Burnout is a measure of professional distress, which is thought to have three main domains: excess emotional exhaustion (EE), excess depersonalization (DP) and reduced personal accomplishment (PA) [1]. Burnout is increasingly reported as a common phenomenon among medical students, residents, and physicians with less than 5 years of experience compared to the general population [2]. This may be due to the heightened exposure to emotional strains given that they often interact with individuals who are physically and/or psychologically impaired. The prevalence of burnout among medical students ranges between 10 and 70% [3,4,5,6,7,8,9,10,11,12,13,14,15,16]. In the United States of America (USA), more than half of medical students are affected by burnout during their medical education [17].

Burnout among medical students has many consequences. Burnout is reported to be associated with job turnover, absenteeism, low morale and job dissatisfaction [18, 19]. Burnout may also be associated with some individual-level adverse outcomes, such as; poor decision making, hostility to patients, medical errors, poor relationships with colleagues, depression, anxiety and fatigue, sleep disturbances, alcoholism, drug misuse, and suicidal ideation [4, 14, 17, 20]. In addition, an increase in level of burnout showed a significant association with poor quality of life, and hypertension and other cardiovascular disorders [21,22,23].

Associated factors of burnout among medical student were increased year of education, presence of multiple adverse life events, stress, feelings of having limited control over life, poor peer interactions and support from friends, lower level of physical activity, smoking cigarettes, sex and excessive alcohol drinking [3, 6, 7]. Other studies found association between burnout and lack of confidence in once clinical skills, feeling uncomfortable with course activities, falling to see coursework as a source of pleasure, falling an examination, considering withdrawal from school and increased age. Moreover, having parents who are doctors, lack of supportive resources, having shortage of off-time, lack of belief in the importance of their work, fear of the consequences of failure, having family responsibilities, having an uncertain future, having a stress, and having increased workload are also reported to be associated with increased burnout level [8,9,10, 16].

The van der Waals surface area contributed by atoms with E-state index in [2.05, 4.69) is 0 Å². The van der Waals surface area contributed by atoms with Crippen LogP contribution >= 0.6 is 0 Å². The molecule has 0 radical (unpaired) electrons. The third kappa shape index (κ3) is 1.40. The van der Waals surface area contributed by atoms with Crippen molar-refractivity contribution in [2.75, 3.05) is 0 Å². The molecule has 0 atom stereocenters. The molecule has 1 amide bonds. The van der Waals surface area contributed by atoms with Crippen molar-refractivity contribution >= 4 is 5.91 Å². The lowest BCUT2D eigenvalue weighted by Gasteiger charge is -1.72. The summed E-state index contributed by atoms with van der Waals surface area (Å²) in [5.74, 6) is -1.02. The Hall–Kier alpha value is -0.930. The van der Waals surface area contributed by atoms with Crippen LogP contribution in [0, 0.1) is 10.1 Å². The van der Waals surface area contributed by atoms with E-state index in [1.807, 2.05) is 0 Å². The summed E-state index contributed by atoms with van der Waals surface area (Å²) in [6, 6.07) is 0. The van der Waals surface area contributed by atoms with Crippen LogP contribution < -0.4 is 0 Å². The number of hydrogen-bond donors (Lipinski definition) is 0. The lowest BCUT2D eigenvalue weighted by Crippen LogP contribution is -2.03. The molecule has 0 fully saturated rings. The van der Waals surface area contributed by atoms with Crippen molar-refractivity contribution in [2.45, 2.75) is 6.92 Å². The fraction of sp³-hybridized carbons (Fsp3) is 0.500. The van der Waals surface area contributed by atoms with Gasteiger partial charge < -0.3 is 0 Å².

In Ethiopia, very few studies were conducted on burnout and none of them were on medical students. These studies focuses on conceptualization of burnout among primary health workers [24], assessing factors that affect the motivation of health care workers [25], and burnout status and work-related stress of the health professionals working at hospitals [26, 27]. Medical students in Ethiopia are at a high stressful situation because of economic problems, which may lead to burnout. At Debre Berhan University (DBU), most medical students had added family responsibilities in addition to their education that may lead to burnout. In addition, medical students of DBU are recruited after having a bachelor’s degree and used to work at least for 2 years, as a result there might be role conflict when they were changed from employee to unemployed students. Those and other factors may increase the burden of burnout among DBU medical students to be higher than previously reported. Therefore, it is worthful to address this gap and manage burnout among medical students. Hence, this study aimed for assessing the prevalence and associated factors of burnout among medical students at DBU.


Study setting and period

This study was conducted among medical students at DBU from April 10 to 15, 2017. DBU is a public university located at Debre Berhan town, which is 130 km north of Addis Ababa, the capital city of Ethiopia. Department of medicine is one of the 33 departments at DBU, during the 2016/2017 academic year 213 medical students were enrolled.